A: When we look at the many studies published over the past fifty years, we find that some forms of therapy are much better than others. Here, “better” means the therapy leads to larger reductions in symptoms for a larger percentage of people. For PTSD, the therapies with the best outcomes and most scientific support are called prolonged exposure and cognitive processing therapy. For suicide risk, the therapy with the best outcomes and most support is brief cognitive-behavioral therapy.
Q: Thanks for doing this. It is a critical discussion. Suicide prevention, or intervention, is a contact sport. We need to move to contact when we see a Teammate acting differently, suffering, self-isolating, etc…. I think we sometimes are uncomfortable intervening when we see something wrong and move further away instead of moving to contact. How can we do this better?
A: I think we sometimes have the impression that “helping others” means we have to sit down and talk about sensitive or personal things face-to-face but moving towards someone to connect can also take the form of doing things together like working out, playing sports, working on the car, getting lunch together, etc. We can move towards others for contact by inviting them to do these sorts of things that build and strengthen connections. Sometimes it’s easier to ask a friend about how things are going when we’re “doing something” together.
Q: Is there any thought to comparing induction blood sample levels with neurosteroid levels post-blast exposures in the community, as seemed to be suggested by Dr. Mark Gordon’s lectures on the TBI/PTSD connection?
A: Research supports differences in blood-based biomarkers after TBI and PTSD. There is also some evidence for biomarker differences between people who die by suicide and those who do not. The differences generally are not large enough or specific enough to be useful as a stand-alone indicator of risk, though.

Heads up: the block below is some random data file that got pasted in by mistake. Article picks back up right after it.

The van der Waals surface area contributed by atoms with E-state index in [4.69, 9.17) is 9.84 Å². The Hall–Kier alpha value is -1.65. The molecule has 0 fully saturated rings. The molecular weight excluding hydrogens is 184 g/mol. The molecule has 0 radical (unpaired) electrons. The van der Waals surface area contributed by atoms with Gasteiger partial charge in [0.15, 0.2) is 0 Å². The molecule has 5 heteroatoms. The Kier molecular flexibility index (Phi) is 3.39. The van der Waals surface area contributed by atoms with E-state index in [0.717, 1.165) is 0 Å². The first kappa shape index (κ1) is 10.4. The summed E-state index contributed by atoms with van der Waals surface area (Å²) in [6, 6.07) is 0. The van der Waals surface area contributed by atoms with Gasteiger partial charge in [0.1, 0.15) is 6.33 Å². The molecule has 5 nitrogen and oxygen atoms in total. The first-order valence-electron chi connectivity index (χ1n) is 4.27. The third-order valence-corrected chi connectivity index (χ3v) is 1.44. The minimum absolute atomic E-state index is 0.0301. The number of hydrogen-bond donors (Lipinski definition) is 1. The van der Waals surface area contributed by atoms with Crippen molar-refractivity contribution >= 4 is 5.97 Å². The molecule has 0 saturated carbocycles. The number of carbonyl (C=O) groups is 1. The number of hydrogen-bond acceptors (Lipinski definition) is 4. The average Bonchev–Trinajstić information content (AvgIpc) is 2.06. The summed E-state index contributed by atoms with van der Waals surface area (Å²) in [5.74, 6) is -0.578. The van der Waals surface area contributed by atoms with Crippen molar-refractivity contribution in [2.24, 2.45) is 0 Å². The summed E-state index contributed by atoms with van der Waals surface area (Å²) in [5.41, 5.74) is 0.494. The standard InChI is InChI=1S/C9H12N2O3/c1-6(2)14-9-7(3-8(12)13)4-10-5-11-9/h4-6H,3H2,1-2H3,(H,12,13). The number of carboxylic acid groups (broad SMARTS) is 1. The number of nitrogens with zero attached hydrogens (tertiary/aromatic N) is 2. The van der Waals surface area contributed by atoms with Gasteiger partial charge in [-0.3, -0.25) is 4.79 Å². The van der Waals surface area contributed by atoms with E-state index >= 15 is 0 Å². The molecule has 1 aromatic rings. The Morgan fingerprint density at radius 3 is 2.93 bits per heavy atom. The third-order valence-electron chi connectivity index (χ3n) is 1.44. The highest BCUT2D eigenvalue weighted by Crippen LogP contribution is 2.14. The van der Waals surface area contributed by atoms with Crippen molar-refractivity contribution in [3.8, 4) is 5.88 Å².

Q: What is your assessment of the tool “NuCalm?” I know it has helped half a dozen SOF members with learning to sleep again and reset their brain hormones. Care Coalition and SOCOM have begun using NuCalm to support active SOF members.
A: This is a newer technology that has not yet been studied extensively. When a new treatment or device is developed for a health condition, it’s very common for early studies to show very positive results but then those benefits dwindle in subsequent studies. I therefore usually wait to make a judgement about a new treatment or device until multiple studies have been conducted by researchers who were not the original creators or developers of the treatment/device. To that end, I would say it’s too early for me to provide a reliable assessment of NuCalm.
Q: How can we participate in your research? What programs do you have to offer?
A: We have multiple treatment studies underway testing new ways to deliver therapies for PTSD and suicide risk. One of the PTSD studies funded by the Navy SEAL Foundation combines therapy/counseling with the stellate ganglion block (SGB). Some of our studies are for military veterans and some of our studies are for any adult, including civilians. If you are interested in participating in one or more of these studies, you can send me an email at [email protected] or send an email to [email protected]